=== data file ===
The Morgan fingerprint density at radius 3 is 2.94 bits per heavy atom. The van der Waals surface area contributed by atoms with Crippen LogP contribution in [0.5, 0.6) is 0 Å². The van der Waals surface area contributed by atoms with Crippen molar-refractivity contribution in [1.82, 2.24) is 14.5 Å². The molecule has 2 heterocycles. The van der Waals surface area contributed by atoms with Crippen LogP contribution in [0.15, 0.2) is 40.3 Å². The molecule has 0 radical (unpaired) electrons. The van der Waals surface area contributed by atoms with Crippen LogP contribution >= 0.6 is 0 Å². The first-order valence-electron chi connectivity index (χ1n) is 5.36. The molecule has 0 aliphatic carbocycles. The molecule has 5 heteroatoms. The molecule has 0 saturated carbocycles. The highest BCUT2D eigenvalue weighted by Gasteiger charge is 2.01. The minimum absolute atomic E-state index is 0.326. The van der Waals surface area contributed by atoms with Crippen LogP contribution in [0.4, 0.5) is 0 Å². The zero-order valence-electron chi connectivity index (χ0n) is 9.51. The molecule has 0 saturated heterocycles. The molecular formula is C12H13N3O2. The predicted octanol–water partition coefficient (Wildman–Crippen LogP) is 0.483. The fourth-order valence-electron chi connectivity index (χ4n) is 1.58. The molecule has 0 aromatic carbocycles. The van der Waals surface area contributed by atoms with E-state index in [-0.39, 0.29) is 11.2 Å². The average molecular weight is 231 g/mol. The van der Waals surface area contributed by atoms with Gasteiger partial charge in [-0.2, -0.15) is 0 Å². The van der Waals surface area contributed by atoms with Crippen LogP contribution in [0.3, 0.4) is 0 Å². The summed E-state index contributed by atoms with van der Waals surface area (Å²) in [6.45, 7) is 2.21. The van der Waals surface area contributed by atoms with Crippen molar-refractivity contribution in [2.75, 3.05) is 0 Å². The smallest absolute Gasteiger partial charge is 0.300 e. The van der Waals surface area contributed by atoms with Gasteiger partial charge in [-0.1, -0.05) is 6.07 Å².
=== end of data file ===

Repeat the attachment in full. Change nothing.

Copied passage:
The Morgan fingerprint density at radius 3 is 2.94 bits per heavy atom. The van der Waals surface area contributed by atoms with Crippen LogP contribution in [0.5, 0.6) is 0 Å². The van der Waals surface area contributed by atoms with Crippen molar-refractivity contribution in [1.82, 2.24) is 14.5 Å². The molecule has 2 heterocycles. The van der Waals surface area contributed by atoms with Crippen LogP contribution in [0.15, 0.2) is 40.3 Å². The molecule has 0 radical (unpaired) electrons. The van der Waals surface area contributed by atoms with Crippen LogP contribution >= 0.6 is 0 Å². The first-order valence-electron chi connectivity index (χ1n) is 5.36. The molecule has 0 aliphatic carbocycles. The molecule has 5 heteroatoms. The molecule has 0 saturated carbocycles. The highest BCUT2D eigenvalue weighted by Gasteiger charge is 2.01. The minimum absolute atomic E-state index is 0.326. The van der Waals surface area contributed by atoms with Crippen LogP contribution in [0.4, 0.5) is 0 Å². The zero-order valence-electron chi connectivity index (χ0n) is 9.51. The molecule has 0 saturated heterocycles. The molecular formula is C12H13N3O2. The predicted octanol–water partition coefficient (Wildman–Crippen LogP) is 0.483. The fourth-order valence-electron chi connectivity index (χ4n) is 1.58. The molecule has 0 aromatic carbocycles. The van der Waals surface area contributed by atoms with E-state index in [-0.39, 0.29) is 11.2 Å². The average molecular weight is 231 g/mol. The van der Waals surface area contributed by atoms with Gasteiger partial charge in [-0.2, -0.15) is 0 Å². The van der Waals surface area contributed by atoms with Crippen LogP contribution in [0.3, 0.4) is 0 Å². The summed E-state index contributed by atoms with van der Waals surface area (Å²) in [6.45, 7) is 2.21. The van der Waals surface area contributed by atoms with Crippen molar-refractivity contribution in [2.75, 3.05) is 0 Å². The smallest absolute Gasteiger partial charge is 0.300 e. The van der Waals surface area contributed by atoms with Gasteiger partial charge in [-0.1, -0.05) is 6.07 Å².